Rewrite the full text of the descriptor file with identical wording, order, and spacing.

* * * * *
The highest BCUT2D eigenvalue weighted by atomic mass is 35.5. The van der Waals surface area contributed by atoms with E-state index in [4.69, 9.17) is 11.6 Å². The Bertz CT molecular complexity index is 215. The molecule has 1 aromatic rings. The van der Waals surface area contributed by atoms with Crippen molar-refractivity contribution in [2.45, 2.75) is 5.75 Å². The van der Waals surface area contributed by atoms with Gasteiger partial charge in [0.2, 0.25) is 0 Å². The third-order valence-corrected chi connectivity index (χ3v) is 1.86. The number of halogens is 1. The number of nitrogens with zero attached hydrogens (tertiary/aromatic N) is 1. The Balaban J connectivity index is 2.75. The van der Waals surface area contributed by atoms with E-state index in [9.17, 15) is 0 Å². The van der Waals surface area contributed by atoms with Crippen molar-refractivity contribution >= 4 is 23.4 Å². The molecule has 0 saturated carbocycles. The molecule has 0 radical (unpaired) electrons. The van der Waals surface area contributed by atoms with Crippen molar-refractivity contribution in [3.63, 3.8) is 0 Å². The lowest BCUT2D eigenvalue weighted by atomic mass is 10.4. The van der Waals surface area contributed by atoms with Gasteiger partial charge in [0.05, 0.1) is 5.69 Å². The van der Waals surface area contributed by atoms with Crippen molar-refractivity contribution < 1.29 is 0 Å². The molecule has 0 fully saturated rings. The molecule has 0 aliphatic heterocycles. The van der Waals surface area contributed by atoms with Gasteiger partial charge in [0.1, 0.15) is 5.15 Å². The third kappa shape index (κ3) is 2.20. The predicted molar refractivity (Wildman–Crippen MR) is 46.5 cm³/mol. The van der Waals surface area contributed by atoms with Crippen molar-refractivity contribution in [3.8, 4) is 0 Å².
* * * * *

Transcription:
The highest BCUT2D eigenvalue weighted by atomic mass is 35.5. The van der Waals surface area contributed by atoms with E-state index in [4.69, 9.17) is 11.6 Å². The Bertz CT molecular complexity index is 215. The molecule has 1 aromatic rings. The van der Waals surface area contributed by atoms with Crippen molar-refractivity contribution in [2.45, 2.75) is 5.75 Å². The van der Waals surface area contributed by atoms with Gasteiger partial charge in [0.2, 0.25) is 0 Å². The third-order valence-corrected chi connectivity index (χ3v) is 1.86. The number of halogens is 1. The number of nitrogens with zero attached hydrogens (tertiary/aromatic N) is 1. The Balaban J connectivity index is 2.75. The van der Waals surface area contributed by atoms with E-state index in [9.17, 15) is 0 Å². The van der Waals surface area contributed by atoms with Crippen molar-refractivity contribution >= 4 is 23.4 Å². The molecule has 0 saturated carbocycles. The molecule has 0 radical (unpaired) electrons. The van der Waals surface area contributed by atoms with Crippen molar-refractivity contribution in [3.63, 3.8) is 0 Å². The lowest BCUT2D eigenvalue weighted by atomic mass is 10.4. The van der Waals surface area contributed by atoms with Gasteiger partial charge in [0.05, 0.1) is 5.69 Å². The van der Waals surface area contributed by atoms with Crippen molar-refractivity contribution < 1.29 is 0 Å². The molecule has 0 fully saturated rings. The molecule has 0 aliphatic heterocycles. The van der Waals surface area contributed by atoms with Gasteiger partial charge in [0.1, 0.15) is 5.15 Å². The third kappa shape index (κ3) is 2.20. The predicted molar refractivity (Wildman–Crippen MR) is 46.5 cm³/mol. The van der Waals surface area contributed by atoms with Crippen molar-refractivity contribution in [3.8, 4) is 0 Å².